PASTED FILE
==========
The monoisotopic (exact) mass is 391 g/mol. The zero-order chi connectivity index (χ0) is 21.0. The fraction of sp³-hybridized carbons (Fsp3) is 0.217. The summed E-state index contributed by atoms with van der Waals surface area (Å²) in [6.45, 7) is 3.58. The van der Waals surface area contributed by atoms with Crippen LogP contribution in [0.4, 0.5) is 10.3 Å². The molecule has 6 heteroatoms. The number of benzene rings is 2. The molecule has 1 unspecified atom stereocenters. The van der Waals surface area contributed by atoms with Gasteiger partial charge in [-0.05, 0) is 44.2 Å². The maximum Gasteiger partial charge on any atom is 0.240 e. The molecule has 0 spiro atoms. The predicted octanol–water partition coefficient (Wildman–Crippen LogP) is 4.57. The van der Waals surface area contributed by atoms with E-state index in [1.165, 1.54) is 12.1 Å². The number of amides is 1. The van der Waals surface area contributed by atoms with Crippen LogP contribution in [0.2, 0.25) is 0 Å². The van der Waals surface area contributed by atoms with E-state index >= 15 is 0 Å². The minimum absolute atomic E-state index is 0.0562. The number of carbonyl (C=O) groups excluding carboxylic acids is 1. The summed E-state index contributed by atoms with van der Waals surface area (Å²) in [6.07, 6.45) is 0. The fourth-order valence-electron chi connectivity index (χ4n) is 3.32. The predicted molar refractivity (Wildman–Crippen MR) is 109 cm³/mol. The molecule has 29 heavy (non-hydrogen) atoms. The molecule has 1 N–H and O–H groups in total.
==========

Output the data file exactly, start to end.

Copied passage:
The monoisotopic (exact) mass is 391 g/mol. The zero-order chi connectivity index (χ0) is 21.0. The fraction of sp³-hybridized carbons (Fsp3) is 0.217. The summed E-state index contributed by atoms with van der Waals surface area (Å²) in [6.45, 7) is 3.58. The van der Waals surface area contributed by atoms with Crippen LogP contribution in [0.4, 0.5) is 10.3 Å². The molecule has 6 heteroatoms. The number of benzene rings is 2. The molecule has 1 unspecified atom stereocenters. The van der Waals surface area contributed by atoms with Gasteiger partial charge in [-0.05, 0) is 44.2 Å². The maximum Gasteiger partial charge on any atom is 0.240 e. The molecule has 0 spiro atoms. The predicted octanol–water partition coefficient (Wildman–Crippen LogP) is 4.57. The van der Waals surface area contributed by atoms with E-state index in [1.165, 1.54) is 12.1 Å². The number of amides is 1. The van der Waals surface area contributed by atoms with Crippen LogP contribution in [0.2, 0.25) is 0 Å². The van der Waals surface area contributed by atoms with E-state index >= 15 is 0 Å². The minimum absolute atomic E-state index is 0.0562. The number of carbonyl (C=O) groups excluding carboxylic acids is 1. The summed E-state index contributed by atoms with van der Waals surface area (Å²) in [6.07, 6.45) is 0. The fourth-order valence-electron chi connectivity index (χ4n) is 3.32. The predicted molar refractivity (Wildman–Crippen MR) is 109 cm³/mol. The molecule has 29 heavy (non-hydrogen) atoms. The molecule has 1 N–H and O–H groups in total.